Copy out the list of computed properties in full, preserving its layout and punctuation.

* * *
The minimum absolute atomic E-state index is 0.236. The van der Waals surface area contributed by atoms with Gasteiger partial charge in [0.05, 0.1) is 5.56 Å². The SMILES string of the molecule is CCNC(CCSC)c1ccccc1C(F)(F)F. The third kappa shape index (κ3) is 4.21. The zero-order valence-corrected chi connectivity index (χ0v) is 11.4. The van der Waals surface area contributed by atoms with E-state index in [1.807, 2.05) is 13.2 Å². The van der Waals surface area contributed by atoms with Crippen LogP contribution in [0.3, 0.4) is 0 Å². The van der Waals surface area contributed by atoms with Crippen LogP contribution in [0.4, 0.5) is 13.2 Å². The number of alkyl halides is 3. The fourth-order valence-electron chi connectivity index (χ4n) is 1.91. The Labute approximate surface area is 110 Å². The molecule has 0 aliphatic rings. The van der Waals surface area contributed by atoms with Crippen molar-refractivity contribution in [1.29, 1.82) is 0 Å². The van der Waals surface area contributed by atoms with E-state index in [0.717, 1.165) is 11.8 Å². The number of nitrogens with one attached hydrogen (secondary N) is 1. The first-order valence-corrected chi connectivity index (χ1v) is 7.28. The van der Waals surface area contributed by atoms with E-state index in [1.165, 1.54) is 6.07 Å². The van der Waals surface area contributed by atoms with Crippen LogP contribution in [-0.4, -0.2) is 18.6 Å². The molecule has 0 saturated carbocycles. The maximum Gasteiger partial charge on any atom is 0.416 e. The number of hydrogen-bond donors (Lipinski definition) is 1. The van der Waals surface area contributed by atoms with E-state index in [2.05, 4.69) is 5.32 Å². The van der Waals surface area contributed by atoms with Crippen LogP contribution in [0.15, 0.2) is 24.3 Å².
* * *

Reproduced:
The minimum absolute atomic E-state index is 0.236. The van der Waals surface area contributed by atoms with Gasteiger partial charge in [0.05, 0.1) is 5.56 Å². The SMILES string of the molecule is CCNC(CCSC)c1ccccc1C(F)(F)F. The third kappa shape index (κ3) is 4.21. The zero-order valence-corrected chi connectivity index (χ0v) is 11.4. The van der Waals surface area contributed by atoms with E-state index in [1.807, 2.05) is 13.2 Å². The van der Waals surface area contributed by atoms with Crippen LogP contribution in [0.3, 0.4) is 0 Å². The van der Waals surface area contributed by atoms with Crippen LogP contribution in [0.4, 0.5) is 13.2 Å². The number of alkyl halides is 3. The fourth-order valence-electron chi connectivity index (χ4n) is 1.91. The Labute approximate surface area is 110 Å². The molecule has 0 aliphatic rings. The van der Waals surface area contributed by atoms with Crippen molar-refractivity contribution in [1.29, 1.82) is 0 Å². The van der Waals surface area contributed by atoms with E-state index in [0.717, 1.165) is 11.8 Å². The number of nitrogens with one attached hydrogen (secondary N) is 1. The first-order valence-corrected chi connectivity index (χ1v) is 7.28. The van der Waals surface area contributed by atoms with E-state index in [1.165, 1.54) is 6.07 Å². The van der Waals surface area contributed by atoms with Crippen LogP contribution in [-0.4, -0.2) is 18.6 Å². The molecule has 0 saturated carbocycles. The maximum Gasteiger partial charge on any atom is 0.416 e. The number of hydrogen-bond donors (Lipinski definition) is 1. The van der Waals surface area contributed by atoms with E-state index in [2.05, 4.69) is 5.32 Å². The van der Waals surface area contributed by atoms with Crippen LogP contribution in [0.15, 0.2) is 24.3 Å².